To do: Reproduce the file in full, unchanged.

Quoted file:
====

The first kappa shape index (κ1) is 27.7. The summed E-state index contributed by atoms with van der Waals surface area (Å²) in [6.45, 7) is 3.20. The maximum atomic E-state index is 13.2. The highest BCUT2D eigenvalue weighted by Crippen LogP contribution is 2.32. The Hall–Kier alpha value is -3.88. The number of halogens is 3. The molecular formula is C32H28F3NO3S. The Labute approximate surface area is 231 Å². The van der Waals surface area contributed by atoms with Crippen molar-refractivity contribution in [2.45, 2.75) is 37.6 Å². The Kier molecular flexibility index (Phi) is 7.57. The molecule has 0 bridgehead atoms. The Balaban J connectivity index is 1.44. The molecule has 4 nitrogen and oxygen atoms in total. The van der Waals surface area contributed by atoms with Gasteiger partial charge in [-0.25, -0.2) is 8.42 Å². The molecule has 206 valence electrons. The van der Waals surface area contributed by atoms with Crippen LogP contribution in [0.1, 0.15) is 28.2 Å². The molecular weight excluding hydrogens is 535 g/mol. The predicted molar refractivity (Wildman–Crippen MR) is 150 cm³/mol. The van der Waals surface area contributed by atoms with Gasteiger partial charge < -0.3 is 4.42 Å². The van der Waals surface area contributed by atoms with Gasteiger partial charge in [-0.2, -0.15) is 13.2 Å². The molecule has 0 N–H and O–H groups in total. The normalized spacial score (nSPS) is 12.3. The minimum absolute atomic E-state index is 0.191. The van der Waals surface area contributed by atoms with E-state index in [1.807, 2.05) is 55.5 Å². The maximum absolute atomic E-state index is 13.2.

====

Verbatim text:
The first kappa shape index (κ1) is 27.7. The summed E-state index contributed by atoms with van der Waals surface area (Å²) in [6.45, 7) is 3.20. The maximum atomic E-state index is 13.2. The highest BCUT2D eigenvalue weighted by Crippen LogP contribution is 2.32. The Hall–Kier alpha value is -3.88. The number of halogens is 3. The molecular formula is C32H28F3NO3S. The Labute approximate surface area is 231 Å². The van der Waals surface area contributed by atoms with Crippen molar-refractivity contribution in [2.45, 2.75) is 37.6 Å². The Kier molecular flexibility index (Phi) is 7.57. The molecule has 0 bridgehead atoms. The Balaban J connectivity index is 1.44. The molecule has 4 nitrogen and oxygen atoms in total. The van der Waals surface area contributed by atoms with Gasteiger partial charge in [-0.25, -0.2) is 8.42 Å². The molecule has 206 valence electrons. The van der Waals surface area contributed by atoms with Crippen LogP contribution in [0.1, 0.15) is 28.2 Å². The molecular weight excluding hydrogens is 535 g/mol. The predicted molar refractivity (Wildman–Crippen MR) is 150 cm³/mol. The van der Waals surface area contributed by atoms with Gasteiger partial charge < -0.3 is 4.42 Å². The van der Waals surface area contributed by atoms with Gasteiger partial charge in [-0.2, -0.15) is 13.2 Å². The molecule has 0 N–H and O–H groups in total. The normalized spacial score (nSPS) is 12.3. The minimum absolute atomic E-state index is 0.191. The van der Waals surface area contributed by atoms with E-state index in [1.807, 2.05) is 55.5 Å². The maximum absolute atomic E-state index is 13.2.